Hackaday Links: April 26, 2020

Gosh, what a shame: it turns out that perhaps 2 billion phones won’t be capable of COVID-19 contact-tracing using the API that Google and Apple are jointly developing. The problem is that the scheme the two tech giants have concocted, which Elliot Williams expertly dissected recently, is based on Bluetooth LE. If a phone lacks a BLE chipset, then it won’t work with apps built on the contact-tracing API, which uses the limited range of BLE signals as a proxy for the physical proximity of any two people. If a user is reported to be COVID-19 positive, all the people whose BLE beacons were received by the infected user’s phone within a defined time period can be anonymously notified of their contact. As Elliot points out, numerous questions loom around this scheme, not least of which is privacy, but for now, something like a third of phones in mature smartphone markets won’t be able to participate, and perhaps two-thirds of the phones in developing markets are not compatible. For those who don’t like the privacy-threatening aspects of this scheme, pulling an old phone out and dusting it off might not be a bad idea.

We occasionally cover stories where engineers in industrial settings use an Arduino for a quick-and-dirty automation solution. This is uniformly met with much teeth-gnashing and hair-rending in the comments asserting that Arduinos are not appropriate for industrial use. Whether true or not, such comments miss the point that the Arduino solution is usually a stop-gap or proof-of-concept deal. But now the purists and pedants can relax, because Automation Direct is offering Arduino-compatible, industrial-grade programmable controllers. Their ProductivityOpen line is compatible with the Arduino IDE while having industrial certifications and hardening against harsh conditions, with a rich line of shields available to piece together complete automation controllers. For the home-gamer, an Arduino in an enclosure that can withstand harsh conditions and only cost $49 might fill a niche.

Speaking of Arduinos and Arduino accessories, better watch out if you’ve got any modules and you come under the scrutiny of an authoritarian regime, because you could be accused of being a bomb maker. Police in Hong Kong allegedly arrested a 20-year-old student and posted a picture of parts he used to manufacture a “remote detonated bomb”. The BOM for the bomb was strangely devoid of anything with wireless capabilities or, you know, actual explosives, and instead looks pretty much like the stuff found on any of our workbenches or junk bins. Pretty scary stuff.

If you’ve run through every binge-worthy series on Netflix and are looking for a bit of space-nerd entertainment, have we got one for you. Scott Manley has a new video that goes into detail on the four different computers used for each Apollo mission. We knew about the Apollo Guidance Computers that guided the Command Module and the Lunar Module, and the Launch Vehicle Digital Computer that got the whole stack into orbit and on the way to the Moon, but we’d never heard of the Abort Guidance System, a backup to the Lunar Module AGC intended to get the astronauts back into lunar orbit in the event of an emergency. And we’d also never heard that there wasn’t a common architecture for these machines, to the point where each had its own word length. The bit about infighting between MIT and IBM was entertaining too.

And finally, if you still find yourself with time on your hands, why not try your hand at pen-testing a military satellite in orbit? That’s the offer on the table to hackers from the US Air Force, proprietor of some of the tippy-toppest secret hardware in orbit. The Hack-A-Sat Space Security Challenge is aimed at exposing weaknesses that have been inadvertantly baked into space hardware during decades of closed development and secrecy, vulnerabilities that may pose risks to billions of dollars worth of irreplaceable assets. The qualification round requires teams to hack a grounded test satellite before moving on to attacking an orbiting platform during DEFCON in August, with prizes going to the winning teams. Get paid to hack government assets and not get arrested? Maybe 2020 isn’t so bad after all.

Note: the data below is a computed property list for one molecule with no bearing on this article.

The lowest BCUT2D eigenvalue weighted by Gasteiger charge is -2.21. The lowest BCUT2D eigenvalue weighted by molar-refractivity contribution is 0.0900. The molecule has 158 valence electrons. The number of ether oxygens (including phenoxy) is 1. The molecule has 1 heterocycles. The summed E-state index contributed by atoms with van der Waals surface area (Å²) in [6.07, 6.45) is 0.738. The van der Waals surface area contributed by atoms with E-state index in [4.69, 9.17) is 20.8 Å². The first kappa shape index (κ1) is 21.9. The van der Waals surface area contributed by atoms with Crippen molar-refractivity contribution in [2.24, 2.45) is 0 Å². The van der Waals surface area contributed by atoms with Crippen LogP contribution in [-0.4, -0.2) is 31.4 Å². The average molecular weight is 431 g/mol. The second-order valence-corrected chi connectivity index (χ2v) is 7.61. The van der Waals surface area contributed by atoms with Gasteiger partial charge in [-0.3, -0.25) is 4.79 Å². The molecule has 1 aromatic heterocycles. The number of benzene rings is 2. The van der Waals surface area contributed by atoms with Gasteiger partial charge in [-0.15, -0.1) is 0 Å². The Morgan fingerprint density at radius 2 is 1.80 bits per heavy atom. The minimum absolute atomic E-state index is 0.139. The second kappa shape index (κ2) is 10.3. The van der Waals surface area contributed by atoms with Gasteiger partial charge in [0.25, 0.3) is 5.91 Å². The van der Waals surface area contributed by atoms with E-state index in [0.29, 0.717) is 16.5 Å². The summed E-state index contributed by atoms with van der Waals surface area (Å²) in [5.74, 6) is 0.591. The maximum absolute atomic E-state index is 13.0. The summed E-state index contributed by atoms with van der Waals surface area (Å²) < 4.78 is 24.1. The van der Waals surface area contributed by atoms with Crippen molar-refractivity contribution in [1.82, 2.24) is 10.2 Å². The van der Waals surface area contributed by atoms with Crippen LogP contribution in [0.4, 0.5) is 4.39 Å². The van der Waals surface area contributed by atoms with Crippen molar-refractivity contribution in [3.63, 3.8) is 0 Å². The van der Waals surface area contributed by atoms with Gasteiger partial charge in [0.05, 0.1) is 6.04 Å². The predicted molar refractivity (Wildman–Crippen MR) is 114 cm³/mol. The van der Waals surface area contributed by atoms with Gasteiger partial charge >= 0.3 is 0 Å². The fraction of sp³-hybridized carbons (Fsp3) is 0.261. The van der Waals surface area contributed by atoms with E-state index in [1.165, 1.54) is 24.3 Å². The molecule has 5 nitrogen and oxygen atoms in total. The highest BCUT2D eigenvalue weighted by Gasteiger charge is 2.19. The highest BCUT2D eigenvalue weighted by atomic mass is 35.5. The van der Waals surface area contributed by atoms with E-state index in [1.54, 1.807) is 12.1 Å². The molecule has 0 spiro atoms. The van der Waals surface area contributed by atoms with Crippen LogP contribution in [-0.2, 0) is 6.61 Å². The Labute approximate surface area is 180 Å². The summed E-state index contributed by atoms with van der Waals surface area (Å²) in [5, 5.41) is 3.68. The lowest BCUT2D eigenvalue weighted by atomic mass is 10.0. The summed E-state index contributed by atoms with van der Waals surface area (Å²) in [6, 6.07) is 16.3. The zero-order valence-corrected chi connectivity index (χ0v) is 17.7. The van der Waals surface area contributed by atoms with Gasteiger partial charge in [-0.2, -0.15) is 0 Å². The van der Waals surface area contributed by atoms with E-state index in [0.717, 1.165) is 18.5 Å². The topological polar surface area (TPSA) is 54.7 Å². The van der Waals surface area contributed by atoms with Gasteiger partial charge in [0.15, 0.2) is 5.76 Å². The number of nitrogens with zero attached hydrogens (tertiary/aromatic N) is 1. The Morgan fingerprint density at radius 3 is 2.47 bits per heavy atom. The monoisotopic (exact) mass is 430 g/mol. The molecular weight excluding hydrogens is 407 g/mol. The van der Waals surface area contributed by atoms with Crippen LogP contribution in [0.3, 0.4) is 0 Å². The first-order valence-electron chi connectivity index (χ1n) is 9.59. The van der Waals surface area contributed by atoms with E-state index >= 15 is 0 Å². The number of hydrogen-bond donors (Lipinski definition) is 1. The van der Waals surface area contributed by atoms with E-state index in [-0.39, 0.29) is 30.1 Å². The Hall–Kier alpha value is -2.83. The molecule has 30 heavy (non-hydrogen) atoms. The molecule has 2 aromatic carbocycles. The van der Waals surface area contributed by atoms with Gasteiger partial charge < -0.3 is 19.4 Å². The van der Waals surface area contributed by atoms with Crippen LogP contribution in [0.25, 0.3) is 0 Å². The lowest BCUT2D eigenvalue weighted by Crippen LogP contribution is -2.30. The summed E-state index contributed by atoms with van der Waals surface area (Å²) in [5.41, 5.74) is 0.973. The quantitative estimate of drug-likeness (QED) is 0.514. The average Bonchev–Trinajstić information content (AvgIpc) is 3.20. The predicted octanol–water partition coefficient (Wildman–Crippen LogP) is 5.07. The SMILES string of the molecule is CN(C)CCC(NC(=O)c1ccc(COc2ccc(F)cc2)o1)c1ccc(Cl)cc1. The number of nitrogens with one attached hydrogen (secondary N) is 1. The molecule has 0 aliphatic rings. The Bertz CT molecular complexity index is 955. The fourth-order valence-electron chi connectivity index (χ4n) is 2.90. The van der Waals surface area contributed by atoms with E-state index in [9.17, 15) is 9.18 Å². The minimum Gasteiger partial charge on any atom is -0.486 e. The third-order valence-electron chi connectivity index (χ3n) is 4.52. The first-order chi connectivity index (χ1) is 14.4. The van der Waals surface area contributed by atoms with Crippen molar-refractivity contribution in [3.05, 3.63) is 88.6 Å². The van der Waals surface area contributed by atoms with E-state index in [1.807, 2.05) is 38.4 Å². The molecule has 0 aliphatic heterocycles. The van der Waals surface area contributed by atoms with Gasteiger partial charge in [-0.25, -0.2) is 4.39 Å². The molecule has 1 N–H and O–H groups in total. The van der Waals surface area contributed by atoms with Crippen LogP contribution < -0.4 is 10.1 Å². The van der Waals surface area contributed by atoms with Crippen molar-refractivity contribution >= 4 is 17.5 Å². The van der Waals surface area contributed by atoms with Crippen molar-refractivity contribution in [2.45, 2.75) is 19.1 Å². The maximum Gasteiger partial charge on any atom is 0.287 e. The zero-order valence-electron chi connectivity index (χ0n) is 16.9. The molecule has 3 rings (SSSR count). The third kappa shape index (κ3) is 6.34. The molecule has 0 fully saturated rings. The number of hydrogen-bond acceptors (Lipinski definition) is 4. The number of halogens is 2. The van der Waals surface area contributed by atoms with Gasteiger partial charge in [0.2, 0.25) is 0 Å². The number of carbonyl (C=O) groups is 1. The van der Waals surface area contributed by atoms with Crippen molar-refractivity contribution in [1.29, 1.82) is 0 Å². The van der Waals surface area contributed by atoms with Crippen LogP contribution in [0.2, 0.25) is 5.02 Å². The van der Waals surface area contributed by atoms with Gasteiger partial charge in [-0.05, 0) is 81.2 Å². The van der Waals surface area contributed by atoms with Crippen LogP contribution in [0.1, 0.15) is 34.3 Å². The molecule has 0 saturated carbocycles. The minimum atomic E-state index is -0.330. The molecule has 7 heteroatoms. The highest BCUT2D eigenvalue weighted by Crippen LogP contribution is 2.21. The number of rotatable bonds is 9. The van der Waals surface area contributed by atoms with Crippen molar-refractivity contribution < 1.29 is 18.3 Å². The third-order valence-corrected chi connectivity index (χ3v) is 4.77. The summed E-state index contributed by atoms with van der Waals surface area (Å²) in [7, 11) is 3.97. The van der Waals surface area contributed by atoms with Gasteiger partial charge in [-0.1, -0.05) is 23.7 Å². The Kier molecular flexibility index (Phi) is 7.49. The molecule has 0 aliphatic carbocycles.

Live Hacking And A MIDI Keytar

We can’t think of where you’d buy a new, cheap, MIDI keytar that’s just a keyboard and a handle with some pitch and mod wheels or ribbon controllers. This is a format that died in the 90s or thereabouts. Yes, the Rock Band controller exists, but my point stands. In fact, the closest you can get to a cheap, simple MIDI keytar is the Alesis Vortex Wireless 2 Keytar, but the buttons on the handle don’t make any sense. [marcan] of Wii and Kinect hacking fame took note. (YouTube, embedded below.)

Reverse engineering is a research project, and all research projects begin with looking at the docs. When it comes to consumer electronics, the best resource is the documents a company is required to submit to the FCC (shout out to FCC.io), which gave [marcan] the user manual, and photos of the guts of the keytar. The ‘system update download’ files are living on the Alesis servers, and that’s really all you need to reverse engineer a keytar.

The first step is extracting the actual device firmware from whatever software package appears on the desktop when you download the software update. This is a simple job for 7zip, and after looking at a binary dump of the firmware, [marcan] discovered this was for an STM chip. With the datasheet of the chip, [marcan] got the entry point for the firmware, some values, and the real hardware hacking began. All of this was done with IDA.

This is a five-hour hacking session of cross-referencing the MIDI spec and a microcontroller built thirty years after this spec was developed. It’s an amazing bit of work just to find the bit of code than handled the buttons on the keytar grip, and it gets even better when the patched firmware is uploaded. If you want to ‘learn hacking’, as so many submitters on our tip line want to do, this is what you need to watch. Thanks [hmn] for the tip.

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All Things Enigma Hack Chat

Join us Wednesday at noon Pacific time for the All Things Enigma Hack Chat!

This week’s Hack Chat is a bit of a departure for us because our host, Simon Jansen, has tackled so many interesting projects that it’s hard to settle on one topic. Simon is a multidisciplinary hacker whose interests run the gamut from building an ammo-can Apple ][ to a literal steampunk Rickroller. How about a Bender Brewer? Or a MAME in a TARDIS? Or perhaps making an old phone play music to restore a car by? Oh, and remember that awesome ASCII animation of Star Wars: Episode IV? That was Simon.

So, a little hard to choose a topic, but we asked Simon to talk a bit about his recent Enigma watches. He has managed to put an electronic emulation of the Enigma cypher machine from World War II into both a wristwatch and, more recently, a pocket watch. They’re both gorgeous builds that required a raft of skills to complete. We’ll start there and see where the conversation takes us!

Please join us for this Hack Chat, where we’ll discuss:

  • Where the fascination with Enigma came from;
  • Tools, techniques, and shop setup;